Before I get into Levi and I's trip to Biosphere 2, lets go over a bit of background, from a 10 year old's perspective. As a child growing up in the 1990's, I kept hearing about this magical place called Biosphere 2, where a team of scientists and at least one very rich person had built a complex ecosystem that was closed to the outside world and sent a few people to live there for two years.
Facsinated by this idea, I tried to build my own closed systems, usually without much success, although I once got a small plant and some ants to live together for almost a week. Usually, my attempts at building closed systems consisted of an insect, a plant or a few plants, and one of those little clear balls with toys in them (minus the toy), sealed with a bit of chewing gum. They tended to die in the space of a few hours, but as I got better at picking species, adding the right amount of water, pulling plants by the root, etc, I got these little systems to survive longer and longer. Needless to say, these were never really closed systems, but I learned a lot of early lessons in ecology by playing with them.
Later, when I told people about Biosphere 2, I realized that the public largely thought of it as a failed project. Not only that, but the project had become a sort of flagship for closed systems, on earth but more importantly in space. When the project "failed," it took with it the reputation of and funding for the whole field, setting this incredibly important area of study back about 20 years. This is especially unfortunate because the failure was really more one of public relations than of science. Biosphere 2 set records for the longest running closed system, and taught us valuable scientific lessons about running a closed system, lessons which might have been more disasterous had they been learnt on, say, the moon. Now that people think "failed" when you say Biosphere 2, any other project like it can be dismissed with a snooty, "oh, we tried that already and it didn't work." Imagine if we had given up after the first crashed airplane prototype, or the first dead computer bank, or even the first exploded space shuttle!
Right about here is where my ideas diverge from traditional environmentalism. In the long term, and I mean the extreme long term, it is very important that we bring the life that has evolved here on Earth to other planets, just in case something happens to ours. Biosphere 2 was an important step in that direction, an attempt to create a really big bottle, seal some plants and animals (including people) in it, and see how long we can get them to last, with the express purpose of learning lessons for future space colonies. Other projects like it need to be funded, and some are progressing, but the field as a whole still suffers from a public that thinks the grand project is either unimportant or imposible.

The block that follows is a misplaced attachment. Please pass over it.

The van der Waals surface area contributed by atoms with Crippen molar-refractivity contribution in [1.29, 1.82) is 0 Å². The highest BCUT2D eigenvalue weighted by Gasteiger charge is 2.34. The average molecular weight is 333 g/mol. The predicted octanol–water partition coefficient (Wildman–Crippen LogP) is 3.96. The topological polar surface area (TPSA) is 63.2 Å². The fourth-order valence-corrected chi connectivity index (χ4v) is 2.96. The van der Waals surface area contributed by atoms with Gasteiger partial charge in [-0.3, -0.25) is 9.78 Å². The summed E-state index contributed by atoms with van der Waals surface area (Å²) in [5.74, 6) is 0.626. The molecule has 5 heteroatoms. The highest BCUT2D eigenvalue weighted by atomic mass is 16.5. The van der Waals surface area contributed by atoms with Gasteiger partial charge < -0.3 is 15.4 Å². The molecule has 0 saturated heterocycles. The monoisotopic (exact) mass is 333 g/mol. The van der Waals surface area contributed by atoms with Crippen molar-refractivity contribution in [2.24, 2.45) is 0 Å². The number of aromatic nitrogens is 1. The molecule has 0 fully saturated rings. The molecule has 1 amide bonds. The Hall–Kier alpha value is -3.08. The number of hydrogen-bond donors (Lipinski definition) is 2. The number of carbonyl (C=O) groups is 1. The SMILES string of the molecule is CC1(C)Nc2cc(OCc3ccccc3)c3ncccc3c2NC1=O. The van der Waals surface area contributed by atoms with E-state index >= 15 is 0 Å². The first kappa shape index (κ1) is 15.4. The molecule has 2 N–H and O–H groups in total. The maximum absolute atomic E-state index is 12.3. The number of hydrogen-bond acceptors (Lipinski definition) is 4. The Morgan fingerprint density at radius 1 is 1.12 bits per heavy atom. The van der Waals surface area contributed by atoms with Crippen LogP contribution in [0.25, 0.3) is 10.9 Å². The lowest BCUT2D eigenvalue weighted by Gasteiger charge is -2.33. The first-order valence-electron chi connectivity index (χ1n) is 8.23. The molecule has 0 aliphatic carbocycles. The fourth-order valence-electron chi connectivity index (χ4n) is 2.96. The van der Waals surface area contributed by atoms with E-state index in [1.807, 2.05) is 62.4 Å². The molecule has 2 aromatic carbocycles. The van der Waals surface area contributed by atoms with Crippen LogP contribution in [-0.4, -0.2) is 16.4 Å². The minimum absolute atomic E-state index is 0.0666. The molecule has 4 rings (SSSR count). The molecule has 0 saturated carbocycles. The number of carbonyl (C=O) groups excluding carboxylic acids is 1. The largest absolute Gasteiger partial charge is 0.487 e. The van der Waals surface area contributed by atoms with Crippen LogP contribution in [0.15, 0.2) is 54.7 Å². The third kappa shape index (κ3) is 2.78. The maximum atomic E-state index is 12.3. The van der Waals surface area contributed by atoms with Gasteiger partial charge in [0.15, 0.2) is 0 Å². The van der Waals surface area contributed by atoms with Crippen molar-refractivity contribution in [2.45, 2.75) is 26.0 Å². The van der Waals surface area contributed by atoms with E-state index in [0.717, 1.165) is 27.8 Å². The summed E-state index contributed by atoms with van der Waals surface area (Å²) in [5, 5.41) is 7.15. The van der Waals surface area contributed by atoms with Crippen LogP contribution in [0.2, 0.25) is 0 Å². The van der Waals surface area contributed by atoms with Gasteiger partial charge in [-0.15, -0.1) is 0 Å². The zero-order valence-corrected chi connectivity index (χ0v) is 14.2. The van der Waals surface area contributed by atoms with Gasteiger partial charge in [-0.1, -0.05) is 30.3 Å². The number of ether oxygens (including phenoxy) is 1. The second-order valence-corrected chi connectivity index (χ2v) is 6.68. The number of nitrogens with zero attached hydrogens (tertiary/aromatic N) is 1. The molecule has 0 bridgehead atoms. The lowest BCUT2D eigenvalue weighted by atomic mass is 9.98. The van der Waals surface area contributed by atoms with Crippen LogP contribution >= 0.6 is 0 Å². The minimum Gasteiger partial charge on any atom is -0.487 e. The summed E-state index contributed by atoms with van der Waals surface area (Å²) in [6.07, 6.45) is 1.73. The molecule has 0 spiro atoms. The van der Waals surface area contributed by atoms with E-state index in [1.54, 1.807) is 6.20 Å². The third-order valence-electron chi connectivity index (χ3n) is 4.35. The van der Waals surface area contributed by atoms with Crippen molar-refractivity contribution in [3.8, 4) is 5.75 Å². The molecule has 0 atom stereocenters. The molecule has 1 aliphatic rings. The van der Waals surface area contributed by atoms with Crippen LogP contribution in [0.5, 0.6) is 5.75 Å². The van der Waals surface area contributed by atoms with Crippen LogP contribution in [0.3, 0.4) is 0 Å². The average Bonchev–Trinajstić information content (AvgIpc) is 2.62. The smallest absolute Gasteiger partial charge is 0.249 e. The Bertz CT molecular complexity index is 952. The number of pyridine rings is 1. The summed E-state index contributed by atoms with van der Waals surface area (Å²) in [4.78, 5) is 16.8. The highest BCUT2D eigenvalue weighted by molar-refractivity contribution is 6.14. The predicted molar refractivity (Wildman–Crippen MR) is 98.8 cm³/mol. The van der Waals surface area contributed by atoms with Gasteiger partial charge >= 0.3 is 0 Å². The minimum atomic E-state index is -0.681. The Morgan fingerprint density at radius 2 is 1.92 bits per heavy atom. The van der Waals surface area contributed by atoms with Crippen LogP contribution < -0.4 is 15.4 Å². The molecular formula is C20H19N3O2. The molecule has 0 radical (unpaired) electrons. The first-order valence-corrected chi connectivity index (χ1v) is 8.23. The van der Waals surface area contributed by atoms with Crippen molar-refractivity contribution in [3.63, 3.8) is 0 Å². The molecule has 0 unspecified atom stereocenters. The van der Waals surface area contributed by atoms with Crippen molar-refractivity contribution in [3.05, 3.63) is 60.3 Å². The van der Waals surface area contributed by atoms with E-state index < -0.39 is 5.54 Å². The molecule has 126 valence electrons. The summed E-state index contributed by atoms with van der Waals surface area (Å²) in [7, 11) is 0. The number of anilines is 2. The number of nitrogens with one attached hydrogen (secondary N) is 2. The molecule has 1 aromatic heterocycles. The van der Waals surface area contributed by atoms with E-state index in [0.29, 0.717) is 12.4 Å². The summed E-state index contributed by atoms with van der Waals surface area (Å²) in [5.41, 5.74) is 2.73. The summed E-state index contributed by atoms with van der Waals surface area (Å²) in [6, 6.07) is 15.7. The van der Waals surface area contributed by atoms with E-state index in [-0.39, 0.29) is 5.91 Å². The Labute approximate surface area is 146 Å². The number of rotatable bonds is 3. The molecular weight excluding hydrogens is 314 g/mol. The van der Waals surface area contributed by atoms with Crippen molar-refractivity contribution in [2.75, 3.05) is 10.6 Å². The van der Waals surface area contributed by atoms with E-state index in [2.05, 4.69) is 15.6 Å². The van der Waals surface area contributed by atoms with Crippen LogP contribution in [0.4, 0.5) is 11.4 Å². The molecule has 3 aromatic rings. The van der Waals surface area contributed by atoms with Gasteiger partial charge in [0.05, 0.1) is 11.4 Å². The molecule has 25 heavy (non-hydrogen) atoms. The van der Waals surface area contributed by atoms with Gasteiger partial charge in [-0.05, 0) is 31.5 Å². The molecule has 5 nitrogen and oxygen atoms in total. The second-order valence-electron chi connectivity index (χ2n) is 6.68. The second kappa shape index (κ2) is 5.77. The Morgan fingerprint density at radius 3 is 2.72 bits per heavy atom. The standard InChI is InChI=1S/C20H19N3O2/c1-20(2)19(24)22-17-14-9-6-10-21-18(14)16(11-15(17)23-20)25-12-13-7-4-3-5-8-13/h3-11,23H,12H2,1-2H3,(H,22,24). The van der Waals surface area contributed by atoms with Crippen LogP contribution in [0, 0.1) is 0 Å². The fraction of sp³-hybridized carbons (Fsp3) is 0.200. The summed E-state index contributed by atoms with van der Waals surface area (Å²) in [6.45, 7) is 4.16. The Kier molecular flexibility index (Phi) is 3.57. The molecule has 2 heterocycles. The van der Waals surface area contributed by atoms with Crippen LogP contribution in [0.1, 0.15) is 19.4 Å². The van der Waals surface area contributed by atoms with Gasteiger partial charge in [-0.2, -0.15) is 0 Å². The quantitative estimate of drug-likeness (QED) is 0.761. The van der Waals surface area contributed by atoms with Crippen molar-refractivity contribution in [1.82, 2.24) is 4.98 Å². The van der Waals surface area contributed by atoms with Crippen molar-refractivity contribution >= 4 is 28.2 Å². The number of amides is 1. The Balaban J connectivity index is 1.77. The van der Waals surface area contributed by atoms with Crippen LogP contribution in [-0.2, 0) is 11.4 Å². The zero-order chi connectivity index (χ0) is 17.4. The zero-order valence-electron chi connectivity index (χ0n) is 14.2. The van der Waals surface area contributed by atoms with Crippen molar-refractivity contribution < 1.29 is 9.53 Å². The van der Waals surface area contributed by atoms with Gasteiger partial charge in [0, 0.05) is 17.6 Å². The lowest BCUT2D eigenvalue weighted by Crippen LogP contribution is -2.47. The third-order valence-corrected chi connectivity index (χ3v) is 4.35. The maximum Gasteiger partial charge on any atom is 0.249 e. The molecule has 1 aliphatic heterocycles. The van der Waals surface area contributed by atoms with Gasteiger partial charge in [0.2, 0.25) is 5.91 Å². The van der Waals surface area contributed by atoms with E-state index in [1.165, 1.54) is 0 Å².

Like most grand projects related to space, creating a closed ecological system that can support humans will (and has) taught us lessons that we can apply here at home. Just like the first space age brought us tang, dry freezing, and communications sattelites, Biosphere 2 and other projects can teach us us important lessons about the carbon cycle, about sustainable intensive agriculture, and about recreating and managing ecosystems. Restoration ecology has a lot to gain in this endeavor, and a lot to teach as well. I see the two fields as sisters, essentially the same project with slightly different goals. One field tries to re-assemble functioning ecosystems in places where they've been obliterated, the other tries to assemble functioning ecosystems in closed jars that can be transported into space. Both are in the business of assembling functioning ecosystems, and both benefit when one succeeds. My only hope is that both carry out their missions as far and as fast as possible, because if one of them fails, we're all dead.
Here's to the year 5000!
*Image credits: Toy capsule image was taken by Charles Nguyen and found on the wikimedia page http://commons.wikimedia.org/wiki/File:Gachapon.jpg